February 4, 2014 - Montreal, Quebec

Performance comparison of a two-level and three-level inverter permanent magnet synchronous machine drives for HEV application

Publication date : Oct 2013
Paper File : Not available yet

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Author(s)

Choudhury Abhijit, Pillay Pragassen, Williamson Sheldon, Masisi Lesedi,

Abstract

This paper investigates the performance of a two level and a three level inverter drives for a permanent magnet synchronous machine (PMSM) under different switching frequencies. The experiments were conducted via a real time based system called OPAL-RT. The inverters were operated at 1 kHz and 5 kHz switching frequencies. The torque was varied between 2 N.m and 4 N.m at a constant speed of 800 rpm. However the torque ripples and the copper losses between the two inverter drives were similar and the copper losses were independent of the switching frequency. At 5 kHz inverter switching frequency the two level inverter performed better at 4 N.m with a total current harmonic distortion of 2.55% and a torque ripple of 10%. However overall the three level inverter had low voltage and current harmonic distortion which translates to lower iron losses. Switching at 5 kHz frequency showed to have lower overall harmonic distortion than at 1 kHz for both inverters. The greater the capacitor voltage error the more the torque ripples even though the machine registered lower current total harmonic distortion for the three level inverter.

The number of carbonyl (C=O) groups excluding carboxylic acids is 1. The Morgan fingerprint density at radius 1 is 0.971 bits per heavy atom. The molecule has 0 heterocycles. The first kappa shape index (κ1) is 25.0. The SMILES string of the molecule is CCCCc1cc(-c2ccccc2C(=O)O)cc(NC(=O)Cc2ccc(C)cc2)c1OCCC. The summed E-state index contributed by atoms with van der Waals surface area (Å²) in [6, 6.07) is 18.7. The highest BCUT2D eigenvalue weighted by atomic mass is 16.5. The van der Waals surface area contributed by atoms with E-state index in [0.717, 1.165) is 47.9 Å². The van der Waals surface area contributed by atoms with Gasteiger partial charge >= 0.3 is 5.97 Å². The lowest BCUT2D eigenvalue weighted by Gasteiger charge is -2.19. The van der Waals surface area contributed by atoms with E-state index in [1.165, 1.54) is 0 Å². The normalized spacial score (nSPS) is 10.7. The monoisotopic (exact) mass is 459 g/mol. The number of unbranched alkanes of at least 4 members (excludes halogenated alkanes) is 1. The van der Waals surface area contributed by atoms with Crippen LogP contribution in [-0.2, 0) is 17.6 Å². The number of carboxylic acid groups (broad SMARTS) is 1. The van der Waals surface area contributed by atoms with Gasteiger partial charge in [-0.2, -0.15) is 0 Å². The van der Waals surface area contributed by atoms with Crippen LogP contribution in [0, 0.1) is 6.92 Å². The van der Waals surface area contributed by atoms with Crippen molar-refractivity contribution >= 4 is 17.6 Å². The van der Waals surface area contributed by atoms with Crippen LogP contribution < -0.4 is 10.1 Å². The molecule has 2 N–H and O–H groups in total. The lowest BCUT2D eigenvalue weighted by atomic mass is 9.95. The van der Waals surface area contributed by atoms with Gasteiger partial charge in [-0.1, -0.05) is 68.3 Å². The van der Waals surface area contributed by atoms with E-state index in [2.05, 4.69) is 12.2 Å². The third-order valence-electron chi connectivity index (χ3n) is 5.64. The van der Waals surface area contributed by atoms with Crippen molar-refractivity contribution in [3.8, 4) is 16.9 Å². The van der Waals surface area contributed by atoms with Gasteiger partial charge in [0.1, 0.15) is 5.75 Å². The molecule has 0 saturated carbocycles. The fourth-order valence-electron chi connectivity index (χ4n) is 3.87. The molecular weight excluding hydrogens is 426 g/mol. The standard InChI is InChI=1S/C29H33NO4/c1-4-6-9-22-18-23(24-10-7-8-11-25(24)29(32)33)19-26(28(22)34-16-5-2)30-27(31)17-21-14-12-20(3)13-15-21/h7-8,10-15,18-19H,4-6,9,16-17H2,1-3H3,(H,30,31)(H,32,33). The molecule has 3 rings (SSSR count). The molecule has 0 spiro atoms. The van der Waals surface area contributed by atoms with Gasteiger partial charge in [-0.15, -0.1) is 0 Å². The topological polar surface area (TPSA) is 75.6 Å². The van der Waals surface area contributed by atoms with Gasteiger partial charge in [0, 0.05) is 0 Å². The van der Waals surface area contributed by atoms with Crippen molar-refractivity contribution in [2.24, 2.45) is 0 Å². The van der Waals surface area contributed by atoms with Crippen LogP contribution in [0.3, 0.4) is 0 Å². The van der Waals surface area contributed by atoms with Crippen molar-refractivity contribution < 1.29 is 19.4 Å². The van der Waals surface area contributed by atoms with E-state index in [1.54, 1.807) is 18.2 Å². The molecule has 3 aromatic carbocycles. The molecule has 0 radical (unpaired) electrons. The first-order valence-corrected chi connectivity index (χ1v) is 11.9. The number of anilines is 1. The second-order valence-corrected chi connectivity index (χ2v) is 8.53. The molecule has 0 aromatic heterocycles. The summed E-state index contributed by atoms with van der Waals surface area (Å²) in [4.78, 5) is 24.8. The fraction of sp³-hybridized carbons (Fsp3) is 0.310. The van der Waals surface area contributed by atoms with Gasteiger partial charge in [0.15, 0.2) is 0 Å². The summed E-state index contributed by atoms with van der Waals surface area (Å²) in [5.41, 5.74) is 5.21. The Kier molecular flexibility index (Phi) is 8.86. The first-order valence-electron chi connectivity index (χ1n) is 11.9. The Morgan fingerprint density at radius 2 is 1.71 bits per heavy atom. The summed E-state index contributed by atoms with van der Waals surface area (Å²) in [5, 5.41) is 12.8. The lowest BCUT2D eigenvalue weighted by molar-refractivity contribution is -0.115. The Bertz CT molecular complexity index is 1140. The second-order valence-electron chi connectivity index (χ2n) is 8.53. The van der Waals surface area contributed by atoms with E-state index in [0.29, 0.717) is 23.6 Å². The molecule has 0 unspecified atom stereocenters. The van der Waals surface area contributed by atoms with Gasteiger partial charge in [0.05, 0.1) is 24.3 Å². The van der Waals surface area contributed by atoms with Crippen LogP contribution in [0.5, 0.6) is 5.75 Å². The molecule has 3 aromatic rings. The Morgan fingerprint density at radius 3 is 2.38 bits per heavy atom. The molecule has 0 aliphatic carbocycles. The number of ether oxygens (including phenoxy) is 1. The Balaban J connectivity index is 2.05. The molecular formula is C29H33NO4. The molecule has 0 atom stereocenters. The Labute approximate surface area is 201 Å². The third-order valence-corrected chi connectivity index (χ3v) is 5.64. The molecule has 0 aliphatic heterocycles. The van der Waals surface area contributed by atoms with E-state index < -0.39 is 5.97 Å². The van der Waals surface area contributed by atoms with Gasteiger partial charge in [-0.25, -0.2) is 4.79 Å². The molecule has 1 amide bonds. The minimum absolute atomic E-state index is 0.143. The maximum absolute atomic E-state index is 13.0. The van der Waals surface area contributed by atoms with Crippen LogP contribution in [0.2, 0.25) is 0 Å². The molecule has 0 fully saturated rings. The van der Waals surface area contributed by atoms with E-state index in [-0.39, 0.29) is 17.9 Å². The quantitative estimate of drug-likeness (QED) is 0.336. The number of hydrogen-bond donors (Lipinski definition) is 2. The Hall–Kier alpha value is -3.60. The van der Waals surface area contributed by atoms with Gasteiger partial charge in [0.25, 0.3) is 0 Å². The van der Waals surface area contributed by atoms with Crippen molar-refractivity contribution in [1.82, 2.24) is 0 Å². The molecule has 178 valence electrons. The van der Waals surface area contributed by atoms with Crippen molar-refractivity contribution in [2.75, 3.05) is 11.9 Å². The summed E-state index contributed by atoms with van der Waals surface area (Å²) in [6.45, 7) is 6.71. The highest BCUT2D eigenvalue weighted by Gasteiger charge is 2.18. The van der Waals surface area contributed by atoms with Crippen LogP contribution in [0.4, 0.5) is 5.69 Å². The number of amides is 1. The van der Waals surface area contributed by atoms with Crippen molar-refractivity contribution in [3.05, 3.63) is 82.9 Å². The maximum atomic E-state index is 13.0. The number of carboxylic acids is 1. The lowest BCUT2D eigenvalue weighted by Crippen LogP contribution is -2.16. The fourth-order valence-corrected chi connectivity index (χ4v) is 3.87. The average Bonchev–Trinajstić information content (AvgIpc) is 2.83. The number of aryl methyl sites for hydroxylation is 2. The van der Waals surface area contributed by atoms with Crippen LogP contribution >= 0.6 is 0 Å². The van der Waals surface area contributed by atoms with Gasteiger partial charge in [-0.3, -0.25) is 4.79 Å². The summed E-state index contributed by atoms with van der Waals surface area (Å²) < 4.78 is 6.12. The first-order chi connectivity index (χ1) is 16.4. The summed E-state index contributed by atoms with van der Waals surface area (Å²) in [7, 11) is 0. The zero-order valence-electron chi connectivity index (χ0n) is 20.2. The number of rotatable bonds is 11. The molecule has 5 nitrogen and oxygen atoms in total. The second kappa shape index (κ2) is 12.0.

OPAL-RT launches an update of its simulation software: RT-LAB 10.7